This article also appeared on Finweek on 20-Aug-2013
Often, we assume CEOs get fired because poor financial performance. But there is more to it than that. Sometimes they are their own worst adversaries. This article unpacks some of the underlying reasons why companies send CEOs packing.
Back in 2000 the tenure of a CEO was 10 years on average. In 2008 it was down to 8½ years. According to global outplacement firm Challenger, Gray & Christmas (CGC), in 2011/2012 the figure dropped to 8.1 years. Why the decline since 2000? Because boards and shareholders are demanding more corporate and brand accountability. “Stakeholders are much more vigilant than ever before. Not only shareholders, but employees and even the public have their eye on the performance of companies,” CEO John Challenger asserts, and the CEO is the public face of that performance. “When things go wrong, [those] constituencies demand action, which often starts at the top,” he points out.
So if CEO tenure is coming down, the logical question to ask is: why do CEOs get fired?
Many will tell you that it is because of “current financial performance.” But that’s just the easy-measure symptom of bigger underlying causes, according to LeadershipIQ.com. Their pioneering study of 1,087 directors uncovered that:
- 31% of CEOs get fired for managing change badly,
- 28% for not paying attention to customers,
- 27% for putting up with poor performers,
- 23% for not recognising reality, and
- 22% for too much talk and too little action.
In the words of LeadershipIQ’s CEO Mark Murphy: “CEOs get fired when the board of directors or shareholders have lost confidence in the CEO’s ability to generate sufficient financial returns in the future. And this study explains why boards lose confidence in their CEOs.”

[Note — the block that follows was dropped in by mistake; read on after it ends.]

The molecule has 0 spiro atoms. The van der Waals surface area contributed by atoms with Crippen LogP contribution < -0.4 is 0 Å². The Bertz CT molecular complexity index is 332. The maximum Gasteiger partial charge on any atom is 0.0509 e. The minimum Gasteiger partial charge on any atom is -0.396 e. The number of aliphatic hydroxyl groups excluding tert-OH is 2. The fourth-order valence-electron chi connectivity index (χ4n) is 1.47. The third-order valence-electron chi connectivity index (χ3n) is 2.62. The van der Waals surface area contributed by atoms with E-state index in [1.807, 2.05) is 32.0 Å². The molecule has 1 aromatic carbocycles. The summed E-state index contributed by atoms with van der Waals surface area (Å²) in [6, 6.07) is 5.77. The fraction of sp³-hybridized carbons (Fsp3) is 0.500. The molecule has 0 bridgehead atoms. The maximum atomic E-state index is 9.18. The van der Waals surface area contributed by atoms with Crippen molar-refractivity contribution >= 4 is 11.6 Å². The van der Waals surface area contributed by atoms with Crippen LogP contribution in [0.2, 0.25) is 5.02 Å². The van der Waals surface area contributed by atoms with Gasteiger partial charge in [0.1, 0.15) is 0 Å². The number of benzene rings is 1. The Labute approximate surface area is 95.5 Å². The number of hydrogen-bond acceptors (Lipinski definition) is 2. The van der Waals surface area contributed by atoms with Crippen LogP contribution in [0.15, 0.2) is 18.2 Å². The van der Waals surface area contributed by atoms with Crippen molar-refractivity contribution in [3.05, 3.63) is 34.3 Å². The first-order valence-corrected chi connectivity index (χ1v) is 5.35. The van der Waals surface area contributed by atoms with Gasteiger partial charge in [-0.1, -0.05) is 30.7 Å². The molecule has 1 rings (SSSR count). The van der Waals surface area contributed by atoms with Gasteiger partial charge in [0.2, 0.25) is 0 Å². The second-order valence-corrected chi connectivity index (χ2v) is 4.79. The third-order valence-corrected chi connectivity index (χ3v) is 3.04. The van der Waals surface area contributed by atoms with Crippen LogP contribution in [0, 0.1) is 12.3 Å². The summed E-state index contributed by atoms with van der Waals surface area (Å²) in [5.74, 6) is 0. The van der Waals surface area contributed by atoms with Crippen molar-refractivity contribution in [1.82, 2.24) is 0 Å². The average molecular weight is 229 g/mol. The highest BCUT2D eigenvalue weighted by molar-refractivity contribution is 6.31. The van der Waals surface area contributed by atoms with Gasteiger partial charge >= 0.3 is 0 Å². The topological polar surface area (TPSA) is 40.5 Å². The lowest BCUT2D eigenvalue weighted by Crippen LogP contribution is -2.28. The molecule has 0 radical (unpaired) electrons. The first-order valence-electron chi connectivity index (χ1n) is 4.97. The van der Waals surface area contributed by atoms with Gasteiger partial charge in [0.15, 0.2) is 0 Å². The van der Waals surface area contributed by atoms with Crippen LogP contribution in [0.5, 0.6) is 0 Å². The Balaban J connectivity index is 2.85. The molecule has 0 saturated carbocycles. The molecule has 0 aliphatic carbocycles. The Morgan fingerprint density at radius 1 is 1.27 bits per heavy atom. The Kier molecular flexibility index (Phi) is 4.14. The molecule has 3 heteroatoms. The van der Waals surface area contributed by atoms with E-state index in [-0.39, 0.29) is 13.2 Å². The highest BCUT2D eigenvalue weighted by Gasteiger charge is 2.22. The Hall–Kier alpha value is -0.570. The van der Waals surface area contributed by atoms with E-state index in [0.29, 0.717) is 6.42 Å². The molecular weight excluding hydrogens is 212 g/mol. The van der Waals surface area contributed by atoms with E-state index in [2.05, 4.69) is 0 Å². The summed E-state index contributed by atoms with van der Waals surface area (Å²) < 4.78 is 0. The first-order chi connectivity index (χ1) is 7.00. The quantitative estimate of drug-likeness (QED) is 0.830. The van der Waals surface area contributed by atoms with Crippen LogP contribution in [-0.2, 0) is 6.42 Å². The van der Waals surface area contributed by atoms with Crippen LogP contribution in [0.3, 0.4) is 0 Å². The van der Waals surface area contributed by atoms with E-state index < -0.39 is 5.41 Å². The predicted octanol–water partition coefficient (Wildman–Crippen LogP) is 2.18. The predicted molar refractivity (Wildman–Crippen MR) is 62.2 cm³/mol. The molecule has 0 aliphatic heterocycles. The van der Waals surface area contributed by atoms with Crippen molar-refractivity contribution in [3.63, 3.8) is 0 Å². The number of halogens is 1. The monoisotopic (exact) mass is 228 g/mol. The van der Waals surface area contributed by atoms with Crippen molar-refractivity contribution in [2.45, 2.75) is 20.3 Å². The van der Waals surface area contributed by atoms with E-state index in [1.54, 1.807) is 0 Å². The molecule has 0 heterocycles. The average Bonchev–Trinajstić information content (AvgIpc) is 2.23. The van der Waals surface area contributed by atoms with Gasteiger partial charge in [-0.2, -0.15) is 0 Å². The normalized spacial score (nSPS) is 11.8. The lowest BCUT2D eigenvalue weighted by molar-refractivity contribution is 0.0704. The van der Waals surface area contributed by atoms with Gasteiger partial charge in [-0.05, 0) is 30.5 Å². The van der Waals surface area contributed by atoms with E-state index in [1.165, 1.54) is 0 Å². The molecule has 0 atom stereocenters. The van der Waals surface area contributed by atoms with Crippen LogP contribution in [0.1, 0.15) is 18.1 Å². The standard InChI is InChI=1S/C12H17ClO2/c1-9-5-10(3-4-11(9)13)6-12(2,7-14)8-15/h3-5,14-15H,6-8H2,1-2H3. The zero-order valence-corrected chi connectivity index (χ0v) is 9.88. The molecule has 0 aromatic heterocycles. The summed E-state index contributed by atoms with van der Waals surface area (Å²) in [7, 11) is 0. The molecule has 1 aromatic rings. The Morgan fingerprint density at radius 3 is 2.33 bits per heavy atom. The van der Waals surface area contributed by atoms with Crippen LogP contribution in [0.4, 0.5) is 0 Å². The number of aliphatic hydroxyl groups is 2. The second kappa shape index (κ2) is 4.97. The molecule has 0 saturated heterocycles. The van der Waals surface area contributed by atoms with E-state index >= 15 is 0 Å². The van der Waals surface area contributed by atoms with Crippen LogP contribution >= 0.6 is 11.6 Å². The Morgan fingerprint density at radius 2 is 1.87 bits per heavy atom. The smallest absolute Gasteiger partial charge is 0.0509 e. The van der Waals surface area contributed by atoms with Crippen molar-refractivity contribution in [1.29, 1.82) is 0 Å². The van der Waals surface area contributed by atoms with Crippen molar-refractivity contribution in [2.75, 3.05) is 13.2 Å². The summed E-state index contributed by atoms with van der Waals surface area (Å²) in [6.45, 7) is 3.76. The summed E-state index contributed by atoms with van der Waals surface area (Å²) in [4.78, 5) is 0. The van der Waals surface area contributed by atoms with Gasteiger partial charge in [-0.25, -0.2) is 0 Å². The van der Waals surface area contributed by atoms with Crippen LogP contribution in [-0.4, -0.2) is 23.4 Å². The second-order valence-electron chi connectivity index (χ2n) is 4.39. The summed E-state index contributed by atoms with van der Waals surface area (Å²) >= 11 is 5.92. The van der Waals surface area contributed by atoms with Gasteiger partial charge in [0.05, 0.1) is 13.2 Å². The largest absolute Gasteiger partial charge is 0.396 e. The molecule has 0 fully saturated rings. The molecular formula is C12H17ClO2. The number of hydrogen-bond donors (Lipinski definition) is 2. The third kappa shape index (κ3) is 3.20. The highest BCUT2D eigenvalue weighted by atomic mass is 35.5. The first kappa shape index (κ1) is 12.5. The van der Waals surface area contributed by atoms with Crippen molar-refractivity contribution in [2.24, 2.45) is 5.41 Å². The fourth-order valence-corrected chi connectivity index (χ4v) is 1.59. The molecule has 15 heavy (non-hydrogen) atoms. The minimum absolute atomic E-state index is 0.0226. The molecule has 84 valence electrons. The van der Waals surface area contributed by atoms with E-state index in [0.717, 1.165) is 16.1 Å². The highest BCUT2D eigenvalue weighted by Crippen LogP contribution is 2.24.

The fall of Ron Johnson, former CEO of retailer JC Penney, is an example of exactly this. He was given his marching orders after only 17 months on the job. Why? He instituted an ambitious turnaround that failed dismally. jcp (Johnson’s reinvention of the well-known company name) plummeted almost a billion dollars in 2012, and sales free-falled nearly 29% compared to a year before. To make matters worse, JC Penney’s shares fell to half their value while Johnson was CEO.
Why did this happen? According to experts in the industry, the initiatives that Johnson launched reduced levels of customer engagement compared to their competitors. Based on a 2013 Customer Loyalty Engagement Index of department stores, overall engagement levels Macy’s, Kohl’s and other retailers came in at around 80% (when benchmarked against a category ideal of 100%). JC Penney’s rating, in the eyes of their own customers, was a dismal 70%, very low as far as department store retailing goes. Some of the initiatives that Johnson introduced while he was CEO: he got rid of sales, brought in low-price guarantees, cut brands and “fake prices,” and created new brands. Then he brought back sales and coupons, and planned to revamp stores. Oh, and he re-instituted “fake prices” again. All of these efforts failed. Understandably, the board of directors lost confidence in Johnson’s capacity to produce future financial returns.
Sometimes CEOs are their own worst adversaries. According to technology analyst Rob Enderle and other experts, here are some of the traps that CEOs themselves cause, that can cost them their jobs:
- CEOs shouldn’t be executive chairmen. The CEO role has few controls and little management from above. Their one saving grace is an independent executive chairman, Get rid of the chairman, however, and the danger of a CEO acting badly only compounds. Why? Because they effectively become their own boss. Frequently, an experienced chairman can mentor a CEO and stop them making preventable errors. CEOs relish taking over the chairman role because it gives them power. However the truth is, it can give them the weapon they need to destroy themselves. Looking at HP’s four fired CEOs, two appointed themselves executive chairman first. Mark Hurd was arguably the best example for this, hiring soft porn actress Jodie Fisher. Intervention from an executive chairman who wasn’t thinking with his other head might have stopped this happening.